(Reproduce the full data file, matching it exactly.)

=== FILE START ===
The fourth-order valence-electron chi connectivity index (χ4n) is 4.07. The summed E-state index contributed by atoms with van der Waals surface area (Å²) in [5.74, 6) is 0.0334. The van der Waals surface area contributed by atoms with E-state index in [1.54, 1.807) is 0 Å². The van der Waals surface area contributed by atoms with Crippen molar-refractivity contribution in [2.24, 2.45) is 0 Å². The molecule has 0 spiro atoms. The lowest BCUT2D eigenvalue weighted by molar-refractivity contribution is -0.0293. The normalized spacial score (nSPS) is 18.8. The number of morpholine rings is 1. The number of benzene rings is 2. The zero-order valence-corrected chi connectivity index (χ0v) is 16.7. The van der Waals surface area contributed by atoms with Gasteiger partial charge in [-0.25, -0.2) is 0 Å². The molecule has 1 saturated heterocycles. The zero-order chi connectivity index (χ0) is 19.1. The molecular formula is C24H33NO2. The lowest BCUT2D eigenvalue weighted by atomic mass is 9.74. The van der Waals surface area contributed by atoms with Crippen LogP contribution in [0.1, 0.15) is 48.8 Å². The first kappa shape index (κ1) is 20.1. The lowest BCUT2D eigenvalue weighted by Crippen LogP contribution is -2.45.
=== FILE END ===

The fourth-order valence-electron chi connectivity index (χ4n) is 4.07. The summed E-state index contributed by atoms with van der Waals surface area (Å²) in [5.74, 6) is 0.0334. The van der Waals surface area contributed by atoms with E-state index in [1.54, 1.807) is 0 Å². The van der Waals surface area contributed by atoms with Crippen molar-refractivity contribution in [2.24, 2.45) is 0 Å². The molecule has 0 spiro atoms. The lowest BCUT2D eigenvalue weighted by molar-refractivity contribution is -0.0293. The normalized spacial score (nSPS) is 18.8. The number of morpholine rings is 1. The number of benzene rings is 2. The zero-order valence-corrected chi connectivity index (χ0v) is 16.7. The van der Waals surface area contributed by atoms with Gasteiger partial charge in [-0.25, -0.2) is 0 Å². The molecule has 1 saturated heterocycles. The zero-order chi connectivity index (χ0) is 19.1. The molecular formula is C24H33NO2. The lowest BCUT2D eigenvalue weighted by atomic mass is 9.74. The van der Waals surface area contributed by atoms with Crippen LogP contribution in [0.1, 0.15) is 48.8 Å². The first kappa shape index (κ1) is 20.1. The lowest BCUT2D eigenvalue weighted by Crippen LogP contribution is -2.45.